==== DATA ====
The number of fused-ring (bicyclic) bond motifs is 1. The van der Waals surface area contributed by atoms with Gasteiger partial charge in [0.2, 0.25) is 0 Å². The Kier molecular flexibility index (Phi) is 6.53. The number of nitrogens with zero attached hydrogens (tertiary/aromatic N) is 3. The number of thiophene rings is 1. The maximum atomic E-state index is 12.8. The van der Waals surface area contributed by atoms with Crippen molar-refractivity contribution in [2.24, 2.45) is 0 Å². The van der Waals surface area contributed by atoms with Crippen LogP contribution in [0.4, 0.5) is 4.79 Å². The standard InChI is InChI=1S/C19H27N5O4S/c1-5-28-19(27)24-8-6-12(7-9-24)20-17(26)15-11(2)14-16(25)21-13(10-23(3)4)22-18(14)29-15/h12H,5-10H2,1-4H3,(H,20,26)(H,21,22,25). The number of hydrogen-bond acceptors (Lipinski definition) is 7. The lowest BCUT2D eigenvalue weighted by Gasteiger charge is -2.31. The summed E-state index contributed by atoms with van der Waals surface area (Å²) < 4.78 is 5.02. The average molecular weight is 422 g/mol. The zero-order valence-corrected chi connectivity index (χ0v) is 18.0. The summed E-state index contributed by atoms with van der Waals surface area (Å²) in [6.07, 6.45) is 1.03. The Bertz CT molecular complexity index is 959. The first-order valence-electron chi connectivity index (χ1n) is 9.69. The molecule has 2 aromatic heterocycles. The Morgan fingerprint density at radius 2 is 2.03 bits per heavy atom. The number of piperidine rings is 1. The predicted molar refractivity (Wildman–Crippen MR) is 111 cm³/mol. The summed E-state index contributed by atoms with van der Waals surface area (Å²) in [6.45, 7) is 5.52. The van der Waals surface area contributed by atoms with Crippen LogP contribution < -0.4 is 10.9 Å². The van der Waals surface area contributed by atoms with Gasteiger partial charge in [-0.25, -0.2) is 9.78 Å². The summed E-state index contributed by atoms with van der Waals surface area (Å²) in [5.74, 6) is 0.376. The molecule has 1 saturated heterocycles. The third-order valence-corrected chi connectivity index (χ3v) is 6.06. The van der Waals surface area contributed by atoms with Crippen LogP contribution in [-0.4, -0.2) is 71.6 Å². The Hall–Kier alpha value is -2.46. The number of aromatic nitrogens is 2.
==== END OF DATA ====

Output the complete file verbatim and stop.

The number of fused-ring (bicyclic) bond motifs is 1. The van der Waals surface area contributed by atoms with Gasteiger partial charge in [0.2, 0.25) is 0 Å². The Kier molecular flexibility index (Phi) is 6.53. The number of nitrogens with zero attached hydrogens (tertiary/aromatic N) is 3. The number of thiophene rings is 1. The maximum atomic E-state index is 12.8. The van der Waals surface area contributed by atoms with Crippen molar-refractivity contribution in [2.24, 2.45) is 0 Å². The van der Waals surface area contributed by atoms with Crippen LogP contribution in [0.4, 0.5) is 4.79 Å². The standard InChI is InChI=1S/C19H27N5O4S/c1-5-28-19(27)24-8-6-12(7-9-24)20-17(26)15-11(2)14-16(25)21-13(10-23(3)4)22-18(14)29-15/h12H,5-10H2,1-4H3,(H,20,26)(H,21,22,25). The number of hydrogen-bond acceptors (Lipinski definition) is 7. The lowest BCUT2D eigenvalue weighted by Gasteiger charge is -2.31. The summed E-state index contributed by atoms with van der Waals surface area (Å²) < 4.78 is 5.02. The average molecular weight is 422 g/mol. The zero-order valence-corrected chi connectivity index (χ0v) is 18.0. The summed E-state index contributed by atoms with van der Waals surface area (Å²) in [6.07, 6.45) is 1.03. The Bertz CT molecular complexity index is 959. The first-order valence-electron chi connectivity index (χ1n) is 9.69. The molecule has 2 aromatic heterocycles. The Morgan fingerprint density at radius 2 is 2.03 bits per heavy atom. The number of piperidine rings is 1. The predicted molar refractivity (Wildman–Crippen MR) is 111 cm³/mol. The summed E-state index contributed by atoms with van der Waals surface area (Å²) in [6.45, 7) is 5.52. The van der Waals surface area contributed by atoms with Crippen LogP contribution < -0.4 is 10.9 Å². The van der Waals surface area contributed by atoms with Gasteiger partial charge in [-0.25, -0.2) is 9.78 Å². The summed E-state index contributed by atoms with van der Waals surface area (Å²) in [5.74, 6) is 0.376. The molecule has 1 saturated heterocycles. The third-order valence-corrected chi connectivity index (χ3v) is 6.06. The van der Waals surface area contributed by atoms with Crippen LogP contribution in [-0.4, -0.2) is 71.6 Å². The Hall–Kier alpha value is -2.46. The number of aromatic nitrogens is 2.